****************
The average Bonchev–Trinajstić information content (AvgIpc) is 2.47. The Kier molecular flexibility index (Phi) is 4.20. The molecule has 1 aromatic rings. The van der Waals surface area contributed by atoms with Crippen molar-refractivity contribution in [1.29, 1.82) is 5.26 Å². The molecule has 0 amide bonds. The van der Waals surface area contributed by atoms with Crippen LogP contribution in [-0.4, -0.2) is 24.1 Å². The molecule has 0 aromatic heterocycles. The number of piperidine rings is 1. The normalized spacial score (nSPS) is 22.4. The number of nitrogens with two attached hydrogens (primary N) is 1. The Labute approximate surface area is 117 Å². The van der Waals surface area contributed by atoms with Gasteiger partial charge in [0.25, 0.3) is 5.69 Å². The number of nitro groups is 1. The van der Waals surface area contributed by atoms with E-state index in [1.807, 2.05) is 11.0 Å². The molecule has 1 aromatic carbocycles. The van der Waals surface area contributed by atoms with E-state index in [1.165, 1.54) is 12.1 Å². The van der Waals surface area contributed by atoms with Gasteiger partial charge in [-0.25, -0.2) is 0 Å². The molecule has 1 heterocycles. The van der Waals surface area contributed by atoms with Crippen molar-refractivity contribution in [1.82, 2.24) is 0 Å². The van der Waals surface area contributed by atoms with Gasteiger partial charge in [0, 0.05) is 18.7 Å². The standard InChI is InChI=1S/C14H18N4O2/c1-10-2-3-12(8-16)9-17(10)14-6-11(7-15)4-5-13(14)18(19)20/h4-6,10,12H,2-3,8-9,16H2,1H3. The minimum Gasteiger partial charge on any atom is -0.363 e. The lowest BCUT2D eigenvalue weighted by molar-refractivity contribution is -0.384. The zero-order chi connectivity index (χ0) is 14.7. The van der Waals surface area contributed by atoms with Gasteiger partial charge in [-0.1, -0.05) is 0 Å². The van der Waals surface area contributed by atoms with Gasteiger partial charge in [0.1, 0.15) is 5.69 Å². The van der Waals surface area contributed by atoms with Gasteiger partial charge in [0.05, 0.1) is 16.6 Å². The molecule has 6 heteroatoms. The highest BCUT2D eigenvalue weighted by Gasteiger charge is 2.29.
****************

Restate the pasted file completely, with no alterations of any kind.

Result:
The average Bonchev–Trinajstić information content (AvgIpc) is 2.47. The Kier molecular flexibility index (Phi) is 4.20. The molecule has 1 aromatic rings. The van der Waals surface area contributed by atoms with Crippen molar-refractivity contribution in [1.29, 1.82) is 5.26 Å². The molecule has 0 amide bonds. The van der Waals surface area contributed by atoms with Crippen LogP contribution in [-0.4, -0.2) is 24.1 Å². The molecule has 0 aromatic heterocycles. The number of piperidine rings is 1. The normalized spacial score (nSPS) is 22.4. The number of nitrogens with two attached hydrogens (primary N) is 1. The Labute approximate surface area is 117 Å². The van der Waals surface area contributed by atoms with Gasteiger partial charge in [0.25, 0.3) is 5.69 Å². The number of nitro groups is 1. The van der Waals surface area contributed by atoms with E-state index in [1.807, 2.05) is 11.0 Å². The molecule has 1 aromatic carbocycles. The van der Waals surface area contributed by atoms with E-state index in [1.165, 1.54) is 12.1 Å². The van der Waals surface area contributed by atoms with Gasteiger partial charge in [-0.25, -0.2) is 0 Å². The molecule has 1 heterocycles. The van der Waals surface area contributed by atoms with Crippen molar-refractivity contribution in [1.82, 2.24) is 0 Å². The van der Waals surface area contributed by atoms with Gasteiger partial charge in [0, 0.05) is 18.7 Å². The standard InChI is InChI=1S/C14H18N4O2/c1-10-2-3-12(8-16)9-17(10)14-6-11(7-15)4-5-13(14)18(19)20/h4-6,10,12H,2-3,8-9,16H2,1H3. The minimum Gasteiger partial charge on any atom is -0.363 e. The lowest BCUT2D eigenvalue weighted by molar-refractivity contribution is -0.384. The zero-order chi connectivity index (χ0) is 14.7. The van der Waals surface area contributed by atoms with Gasteiger partial charge in [-0.1, -0.05) is 0 Å². The van der Waals surface area contributed by atoms with Gasteiger partial charge in [0.1, 0.15) is 5.69 Å². The van der Waals surface area contributed by atoms with Gasteiger partial charge in [0.05, 0.1) is 16.6 Å². The molecule has 6 heteroatoms. The highest BCUT2D eigenvalue weighted by Gasteiger charge is 2.29.